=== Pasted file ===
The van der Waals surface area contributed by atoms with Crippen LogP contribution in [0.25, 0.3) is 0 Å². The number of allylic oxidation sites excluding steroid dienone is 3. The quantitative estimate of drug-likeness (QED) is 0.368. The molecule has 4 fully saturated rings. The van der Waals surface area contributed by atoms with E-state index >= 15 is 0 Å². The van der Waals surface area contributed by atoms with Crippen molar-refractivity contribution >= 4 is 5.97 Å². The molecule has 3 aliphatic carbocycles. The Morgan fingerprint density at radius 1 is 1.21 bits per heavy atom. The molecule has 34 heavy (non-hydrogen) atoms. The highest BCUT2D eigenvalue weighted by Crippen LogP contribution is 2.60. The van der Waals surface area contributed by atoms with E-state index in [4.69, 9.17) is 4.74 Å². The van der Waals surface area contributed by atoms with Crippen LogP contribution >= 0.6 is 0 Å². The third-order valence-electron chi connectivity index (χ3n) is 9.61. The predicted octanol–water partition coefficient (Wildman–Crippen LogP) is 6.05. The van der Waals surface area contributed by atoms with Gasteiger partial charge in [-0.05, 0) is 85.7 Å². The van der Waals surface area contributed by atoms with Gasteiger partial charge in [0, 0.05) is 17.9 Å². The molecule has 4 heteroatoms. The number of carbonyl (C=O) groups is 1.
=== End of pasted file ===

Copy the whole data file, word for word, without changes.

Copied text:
The van der Waals surface area contributed by atoms with Crippen LogP contribution in [0.25, 0.3) is 0 Å². The number of allylic oxidation sites excluding steroid dienone is 3. The quantitative estimate of drug-likeness (QED) is 0.368. The molecule has 4 fully saturated rings. The van der Waals surface area contributed by atoms with E-state index >= 15 is 0 Å². The van der Waals surface area contributed by atoms with Crippen molar-refractivity contribution >= 4 is 5.97 Å². The molecule has 3 aliphatic carbocycles. The Morgan fingerprint density at radius 1 is 1.21 bits per heavy atom. The molecule has 34 heavy (non-hydrogen) atoms. The highest BCUT2D eigenvalue weighted by Crippen LogP contribution is 2.60. The van der Waals surface area contributed by atoms with E-state index in [4.69, 9.17) is 4.74 Å². The van der Waals surface area contributed by atoms with Crippen LogP contribution >= 0.6 is 0 Å². The third-order valence-electron chi connectivity index (χ3n) is 9.61. The predicted octanol–water partition coefficient (Wildman–Crippen LogP) is 6.05. The van der Waals surface area contributed by atoms with Gasteiger partial charge in [-0.05, 0) is 85.7 Å². The van der Waals surface area contributed by atoms with Gasteiger partial charge in [0, 0.05) is 17.9 Å². The molecule has 4 heteroatoms. The number of carbonyl (C=O) groups is 1.